Coastline Homes on Route 26 in Oxford is developing a modular home sales site that is expected to open this spring. The Appeals Board will hold a hearing this week on the approval of the business’ site plan review application.
OXFORD — Two longtime Route 26 modular home business owners will face off before the Appeals Board on Wednesday over the approval of a Site Plan Review for Coastline Homes.
The board will hear the appeal of John Palmer of Oxford, manager of Palmer Realty, at 6:30 p.m. April 12, at the Town Office on Route 121.
Palmer is appealing the Planning Board’s Feb. 23 decision to grant the Site Plan Review application of Schiavi Properties to open up Coastline Homes, a retail modular and mobile home sales center at 488 Main St.
The new business will offer modular and manufactured housing from several companies. Initially, there will be three doublewide and six singlewide homes on the lot, Scott Stone of Schiavi Custom Builders said. Pads have been poured and some buildings have been put on site. Stone said he expects the business to be operating this spring.
Palmer, a member of the Appeals Board, and his wife, Mary Anna, own Alternative Modular Homes at 470 Main St., which is more than 30 years old. That business and Coastline Homes are separated by an empty lot and a home.
Alternative Modular Homes is engaged in custom modular homes, site preparation, site selection and location, additions and improvements, according to its web page. Palmer and his wife are also real estate brokers.
The Coastline Homes site is between two residences facing Route 26 and in front of the Big Rig Shop, a truck repair shop owned by Floyd Thayer, and Ed Thayer Inc. a trucking service, both at 502 Main St.
In his administrative appeal, Palmer alleged the Planning Board failed to comply with several site plan review criteria, including performance standards, a public hearing and other requirements.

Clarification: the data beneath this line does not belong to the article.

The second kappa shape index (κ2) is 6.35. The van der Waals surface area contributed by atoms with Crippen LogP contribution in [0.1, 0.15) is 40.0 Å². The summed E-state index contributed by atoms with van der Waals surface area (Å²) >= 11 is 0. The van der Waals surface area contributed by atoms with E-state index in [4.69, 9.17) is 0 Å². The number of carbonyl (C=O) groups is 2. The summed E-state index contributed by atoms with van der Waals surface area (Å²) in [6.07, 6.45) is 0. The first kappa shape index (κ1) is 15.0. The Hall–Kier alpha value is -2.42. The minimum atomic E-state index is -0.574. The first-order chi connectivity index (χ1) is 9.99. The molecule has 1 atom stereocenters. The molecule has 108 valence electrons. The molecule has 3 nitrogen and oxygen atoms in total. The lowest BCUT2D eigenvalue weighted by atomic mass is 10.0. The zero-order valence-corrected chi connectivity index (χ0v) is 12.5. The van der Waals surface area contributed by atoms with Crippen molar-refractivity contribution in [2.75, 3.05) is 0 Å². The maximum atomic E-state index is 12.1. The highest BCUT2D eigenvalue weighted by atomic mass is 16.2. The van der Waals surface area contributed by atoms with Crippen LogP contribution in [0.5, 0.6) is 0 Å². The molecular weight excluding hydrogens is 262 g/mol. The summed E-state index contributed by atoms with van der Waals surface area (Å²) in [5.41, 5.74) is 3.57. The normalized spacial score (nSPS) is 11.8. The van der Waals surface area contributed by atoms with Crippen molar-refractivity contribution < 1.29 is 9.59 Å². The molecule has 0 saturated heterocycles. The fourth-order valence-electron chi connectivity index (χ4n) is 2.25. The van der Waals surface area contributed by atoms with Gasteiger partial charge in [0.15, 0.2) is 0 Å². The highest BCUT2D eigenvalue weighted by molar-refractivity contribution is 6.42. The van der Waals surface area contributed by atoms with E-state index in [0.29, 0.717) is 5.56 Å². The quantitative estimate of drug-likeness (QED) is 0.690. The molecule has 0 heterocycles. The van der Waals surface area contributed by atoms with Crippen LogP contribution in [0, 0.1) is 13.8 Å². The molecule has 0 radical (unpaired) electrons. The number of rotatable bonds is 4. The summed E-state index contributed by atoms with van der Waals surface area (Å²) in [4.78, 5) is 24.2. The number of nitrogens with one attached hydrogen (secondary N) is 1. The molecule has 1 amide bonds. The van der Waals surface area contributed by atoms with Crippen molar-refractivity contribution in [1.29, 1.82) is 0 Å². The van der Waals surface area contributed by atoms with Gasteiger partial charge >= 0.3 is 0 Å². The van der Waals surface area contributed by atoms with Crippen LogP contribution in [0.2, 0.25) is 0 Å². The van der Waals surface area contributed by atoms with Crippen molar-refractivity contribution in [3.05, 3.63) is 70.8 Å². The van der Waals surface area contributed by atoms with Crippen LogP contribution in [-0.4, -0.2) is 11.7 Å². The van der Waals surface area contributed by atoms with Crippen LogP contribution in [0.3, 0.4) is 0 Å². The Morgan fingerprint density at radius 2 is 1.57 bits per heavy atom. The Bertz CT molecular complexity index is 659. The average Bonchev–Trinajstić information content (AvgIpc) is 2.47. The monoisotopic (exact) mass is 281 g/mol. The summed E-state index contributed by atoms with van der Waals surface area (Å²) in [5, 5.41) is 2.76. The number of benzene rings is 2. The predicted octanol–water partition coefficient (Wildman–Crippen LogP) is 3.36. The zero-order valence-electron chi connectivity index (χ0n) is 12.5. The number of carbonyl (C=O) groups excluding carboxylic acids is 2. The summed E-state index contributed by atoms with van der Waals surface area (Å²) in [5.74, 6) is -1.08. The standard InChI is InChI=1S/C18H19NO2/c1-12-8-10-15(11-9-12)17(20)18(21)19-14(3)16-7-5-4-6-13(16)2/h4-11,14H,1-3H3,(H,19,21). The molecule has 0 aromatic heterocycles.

Palmer said the Planning Board did not attach any “reasonable conditions” to the Site Plan Review Approval form to “ensure conformity with the standards and criteria of the ordinance.”
He said the application included 60 specific criteria, none of which were checked or waived with an explanation of the waiver.
He said, in part, that the name of owner of record is incorrect, some answers were not given or were incomplete.
Further, he said the Planning Board failed to request additional information on what he called “major conditions” that he knows exist or have existed on the property, and that adverse conditions were not taken into consideration including the following:
• Mature trees on the west end of the lot were cut and buried;
• The lot has been recently filled, raising its elevation;
• There was an automobile repair shop owned by Fay B. Roberts and operating on the lot previously;
• Water in a well dug when the lot was occupied by The Green Spot farm stand around 2010 had a sheen on the surface;
• There is surface water runoff into Palmer’s parcel with a sheen on the surface “which has increased substantially” since the trees were cut and buried; and
• The Planning Board did not attach “reasonable” conditions to ensure conformity with the standards and criteria of the ordinance.
Appeals Board members are Palmer, Clyde Holt, Kathleen Jackson Dillingham, Joel Haslett and Jocelyn Bradbury. Palmer is expected to recuse himself from the vote.